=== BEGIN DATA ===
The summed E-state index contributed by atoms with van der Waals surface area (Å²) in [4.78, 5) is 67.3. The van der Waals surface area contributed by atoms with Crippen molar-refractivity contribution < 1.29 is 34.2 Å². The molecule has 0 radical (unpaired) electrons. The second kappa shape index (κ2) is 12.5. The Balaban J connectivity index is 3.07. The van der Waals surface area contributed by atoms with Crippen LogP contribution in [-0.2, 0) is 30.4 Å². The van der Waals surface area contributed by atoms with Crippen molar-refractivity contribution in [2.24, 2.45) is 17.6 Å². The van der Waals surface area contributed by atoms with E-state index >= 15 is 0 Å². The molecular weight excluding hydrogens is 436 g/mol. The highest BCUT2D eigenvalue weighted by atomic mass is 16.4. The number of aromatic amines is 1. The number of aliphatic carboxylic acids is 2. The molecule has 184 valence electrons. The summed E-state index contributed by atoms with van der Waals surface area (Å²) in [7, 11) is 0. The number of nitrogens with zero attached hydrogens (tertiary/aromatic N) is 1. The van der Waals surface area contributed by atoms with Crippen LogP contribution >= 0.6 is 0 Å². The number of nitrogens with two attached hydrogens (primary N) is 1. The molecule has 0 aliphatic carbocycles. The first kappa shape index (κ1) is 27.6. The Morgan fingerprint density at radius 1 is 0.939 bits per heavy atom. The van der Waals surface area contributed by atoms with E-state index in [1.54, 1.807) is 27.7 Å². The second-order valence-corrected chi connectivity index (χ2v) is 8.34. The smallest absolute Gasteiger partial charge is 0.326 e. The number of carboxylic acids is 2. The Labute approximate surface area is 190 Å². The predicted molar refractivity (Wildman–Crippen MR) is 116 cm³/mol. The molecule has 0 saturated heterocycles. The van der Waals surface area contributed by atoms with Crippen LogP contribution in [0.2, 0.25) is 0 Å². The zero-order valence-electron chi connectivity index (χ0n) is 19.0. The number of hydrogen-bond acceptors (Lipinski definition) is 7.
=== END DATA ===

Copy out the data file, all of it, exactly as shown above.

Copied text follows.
The summed E-state index contributed by atoms with van der Waals surface area (Å²) in [4.78, 5) is 67.3. The van der Waals surface area contributed by atoms with Crippen molar-refractivity contribution < 1.29 is 34.2 Å². The molecule has 0 radical (unpaired) electrons. The second kappa shape index (κ2) is 12.5. The Balaban J connectivity index is 3.07. The van der Waals surface area contributed by atoms with Crippen LogP contribution in [-0.2, 0) is 30.4 Å². The van der Waals surface area contributed by atoms with Crippen molar-refractivity contribution in [2.24, 2.45) is 17.6 Å². The van der Waals surface area contributed by atoms with E-state index >= 15 is 0 Å². The molecular weight excluding hydrogens is 436 g/mol. The highest BCUT2D eigenvalue weighted by atomic mass is 16.4. The number of aromatic amines is 1. The number of aliphatic carboxylic acids is 2. The molecule has 184 valence electrons. The summed E-state index contributed by atoms with van der Waals surface area (Å²) in [7, 11) is 0. The number of nitrogens with zero attached hydrogens (tertiary/aromatic N) is 1. The van der Waals surface area contributed by atoms with Crippen LogP contribution >= 0.6 is 0 Å². The number of nitrogens with two attached hydrogens (primary N) is 1. The molecule has 0 aliphatic carbocycles. The first kappa shape index (κ1) is 27.6. The Morgan fingerprint density at radius 1 is 0.939 bits per heavy atom. The van der Waals surface area contributed by atoms with E-state index in [1.54, 1.807) is 27.7 Å². The second-order valence-corrected chi connectivity index (χ2v) is 8.34. The smallest absolute Gasteiger partial charge is 0.326 e. The number of carboxylic acids is 2. The Labute approximate surface area is 190 Å². The predicted molar refractivity (Wildman–Crippen MR) is 116 cm³/mol. The molecule has 0 saturated heterocycles. The van der Waals surface area contributed by atoms with Crippen LogP contribution in [0.2, 0.25) is 0 Å². The zero-order valence-electron chi connectivity index (χ0n) is 19.0. The number of hydrogen-bond acceptors (Lipinski definition) is 7.